Zero Waste Communities

Communities around the world have begun to adopt Zero Waste goals and Zero Waste Plans to implement those goals. The first community Zero Waste Plan was adopted by the Australian Capital City of Canberra in 1996.

Over half of the communities in New Zealand have adopted Zero Waste as a goal. Seattle, Washington adopted Zero Waste as a guiding principle in 1998. In California, the following communities have adopted Zero Waste goals: Del Norte County, San Francisco, San Luis Obispo County, Santa Cruz County.

Where best practices for eliminating waste, reusing and recycling discarded materials, and composting discarded organic materials are used, some businesses have diverted over 90% of their wastes from landfills. [6] Communities could adopt policies and programs to help their residents and businesses achieve similar results. If many communities adopted policies and programs to go beyond 50% waste diversion, the statewide waste diversion rate would rise significantly.

Barriers to Zero Waste 1. Government subsidies favor wasting and extraction 2. The true costs of wasting are hidden, borne by the public and not factored into today’s prices 3. Producers ignore responsibility for their products and packaging 4. Environmental and social costs of current system are not effectively addressed 5. Inertia of existing viewpoints and practices 6. Perception that land and natural resources are unlimited 7. Perception that technology will solve all problems 8. Perception that small individual efforts will have minimal impact on solving the overall problem. Key Policies and Programs for Zero Waste Communities

Know Your Waste and Design It Out
1. Evaluate materials discarded according to the Urban Ore 12 Master Categories of discarded materials, determine how and where materials are discarded, and identify alternatives. Establish a monitoring and tracking database system that uses the Urban Ore categories to evaluate performance of diversion and source reduction programs by material type.

2. Design waste out of the system by holding producers responsible for their impact. Ask product designers and marketers to consider Zero Waste to be a critical design criterion. Establish environmentally preferable purchasing guidelines to reduce resource use and cut air and water emissions.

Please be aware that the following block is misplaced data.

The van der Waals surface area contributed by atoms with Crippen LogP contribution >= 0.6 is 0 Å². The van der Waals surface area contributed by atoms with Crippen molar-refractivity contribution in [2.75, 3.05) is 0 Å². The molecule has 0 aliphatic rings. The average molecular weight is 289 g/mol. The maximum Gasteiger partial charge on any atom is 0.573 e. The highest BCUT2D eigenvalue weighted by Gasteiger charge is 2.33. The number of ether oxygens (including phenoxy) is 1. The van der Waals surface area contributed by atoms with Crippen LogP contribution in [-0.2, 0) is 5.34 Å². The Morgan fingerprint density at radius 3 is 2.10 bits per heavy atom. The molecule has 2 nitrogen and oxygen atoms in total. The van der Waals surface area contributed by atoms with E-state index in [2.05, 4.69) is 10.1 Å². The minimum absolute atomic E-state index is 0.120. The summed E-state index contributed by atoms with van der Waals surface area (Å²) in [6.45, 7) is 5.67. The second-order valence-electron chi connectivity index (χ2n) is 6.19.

Adopt a Zero Waste Goal and Plan for It
3. Adopt a community-wide Zero Waste goal via resolution (see attached GRRN model) or an ordinance defining objectives and statements of policy.

4. Involve residents and businesses actively in the development of a Zero Waste Plan, including extensive education, outreach and input on the Plan’s proposed policies and programs. Establish interim goals for 2010 and a target year to achieve Zero Waste goal (or darn close). Prioritize policies, incentives and programs to eliminate wasting and reduce the toxicity of discarded materials.

Identify current waste elimination, reuse, recycling and composting policies and programs and select additional policies and programs from a menu of best practices around the world.

5. Work with other local governments and businesses to build useful alliances and share successes. Support state and federal policy that will enhance Zero Waste policies and programs. Support citizen actions to encourage businesses to change their policies and practices to move towards Zero Waste.

Hold Producers Responsible
6. Hold businesses financially or physically responsible for their products and packaging manufactured and sold. For retailers, ask them to takeback products and packaging for problem materials not included in residential recycling programs, as in Ottawa, Canada. For contractors and developers, adopt requirements for LEED-certified Green Buildings, encourage adaptive reuse and deconstruction, and require recycling of construction, demolition and land-clearing debris.

End Subsidies for Wasting
7. Adopt policies and economic incentives in Ordinances, contracts, franchises, permits, zoning, General Plans and garbage rate structures so that it is cheapest to stop discarding materials, and reusing, recycling or composting discarded materials is cheaper than landfilling or incineration.

Build Infrastructure Beyond Recycling
8. Ask local businesses to adopt Zero Waste goals, to develop Zero Waste plans, to adhere to Zero Waste Business principles, to meet waste diversion targets, and to source materials that can be reused, recycled or composted.

9. Support existing recycling and composting businesses and nonprofit organizations and help them expand. Develop locally owned and independent infrastructure, on an open, competitive basis.

Create Jobs and Sustainable Communities
10. Develop regional resource recovery parks to provide locations for expansion of reuse, recycling and composting businesses.

11. Fund community Zero Waste initiatives with fees levied on the transport, transfer and disposal of wastes and by leveraging the investments of the private sector.